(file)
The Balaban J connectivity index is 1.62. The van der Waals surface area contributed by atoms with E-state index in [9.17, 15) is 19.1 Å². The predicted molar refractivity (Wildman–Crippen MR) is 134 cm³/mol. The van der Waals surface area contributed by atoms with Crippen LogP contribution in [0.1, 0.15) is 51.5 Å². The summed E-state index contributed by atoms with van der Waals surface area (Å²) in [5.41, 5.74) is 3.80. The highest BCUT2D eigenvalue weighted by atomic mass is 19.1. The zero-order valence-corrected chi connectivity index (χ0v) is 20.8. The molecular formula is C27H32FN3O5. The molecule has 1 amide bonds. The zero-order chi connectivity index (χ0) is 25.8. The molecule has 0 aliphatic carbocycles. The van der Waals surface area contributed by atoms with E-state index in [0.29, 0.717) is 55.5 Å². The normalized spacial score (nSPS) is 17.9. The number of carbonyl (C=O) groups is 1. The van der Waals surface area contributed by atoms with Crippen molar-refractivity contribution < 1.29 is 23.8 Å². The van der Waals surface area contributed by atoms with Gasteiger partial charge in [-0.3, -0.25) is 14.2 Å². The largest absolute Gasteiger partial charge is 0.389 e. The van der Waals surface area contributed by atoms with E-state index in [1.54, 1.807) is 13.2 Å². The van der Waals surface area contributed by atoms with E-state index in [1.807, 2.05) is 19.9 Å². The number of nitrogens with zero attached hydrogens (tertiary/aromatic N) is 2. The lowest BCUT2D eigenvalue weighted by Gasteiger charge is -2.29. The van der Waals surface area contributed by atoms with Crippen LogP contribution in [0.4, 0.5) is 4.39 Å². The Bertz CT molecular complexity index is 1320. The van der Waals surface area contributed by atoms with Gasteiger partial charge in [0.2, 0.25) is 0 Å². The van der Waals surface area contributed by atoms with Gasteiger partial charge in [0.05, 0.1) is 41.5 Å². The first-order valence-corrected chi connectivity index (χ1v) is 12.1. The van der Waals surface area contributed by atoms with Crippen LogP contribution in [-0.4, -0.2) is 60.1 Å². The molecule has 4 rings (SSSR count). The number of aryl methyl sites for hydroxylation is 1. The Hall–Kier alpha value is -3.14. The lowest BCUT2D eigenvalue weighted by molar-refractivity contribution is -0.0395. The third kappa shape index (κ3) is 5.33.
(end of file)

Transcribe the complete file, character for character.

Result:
The Balaban J connectivity index is 1.62. The van der Waals surface area contributed by atoms with E-state index in [9.17, 15) is 19.1 Å². The predicted molar refractivity (Wildman–Crippen MR) is 134 cm³/mol. The van der Waals surface area contributed by atoms with Crippen LogP contribution in [0.1, 0.15) is 51.5 Å². The summed E-state index contributed by atoms with van der Waals surface area (Å²) in [5.41, 5.74) is 3.80. The highest BCUT2D eigenvalue weighted by atomic mass is 19.1. The zero-order valence-corrected chi connectivity index (χ0v) is 20.8. The molecular formula is C27H32FN3O5. The molecule has 1 amide bonds. The zero-order chi connectivity index (χ0) is 25.8. The molecule has 0 aliphatic carbocycles. The van der Waals surface area contributed by atoms with E-state index in [0.29, 0.717) is 55.5 Å². The normalized spacial score (nSPS) is 17.9. The number of carbonyl (C=O) groups is 1. The van der Waals surface area contributed by atoms with Crippen molar-refractivity contribution < 1.29 is 23.8 Å². The van der Waals surface area contributed by atoms with Gasteiger partial charge in [-0.3, -0.25) is 14.2 Å². The largest absolute Gasteiger partial charge is 0.389 e. The van der Waals surface area contributed by atoms with E-state index in [1.54, 1.807) is 13.2 Å². The van der Waals surface area contributed by atoms with E-state index in [1.807, 2.05) is 19.9 Å². The number of nitrogens with zero attached hydrogens (tertiary/aromatic N) is 2. The lowest BCUT2D eigenvalue weighted by Gasteiger charge is -2.29. The van der Waals surface area contributed by atoms with Crippen LogP contribution in [0.4, 0.5) is 4.39 Å². The Bertz CT molecular complexity index is 1320. The van der Waals surface area contributed by atoms with Gasteiger partial charge in [0.2, 0.25) is 0 Å². The van der Waals surface area contributed by atoms with Gasteiger partial charge in [0.05, 0.1) is 41.5 Å². The first-order valence-corrected chi connectivity index (χ1v) is 12.1. The van der Waals surface area contributed by atoms with Crippen LogP contribution in [-0.4, -0.2) is 60.1 Å². The molecule has 4 rings (SSSR count). The number of aryl methyl sites for hydroxylation is 1. The Hall–Kier alpha value is -3.14. The lowest BCUT2D eigenvalue weighted by molar-refractivity contribution is -0.0395. The third kappa shape index (κ3) is 5.33.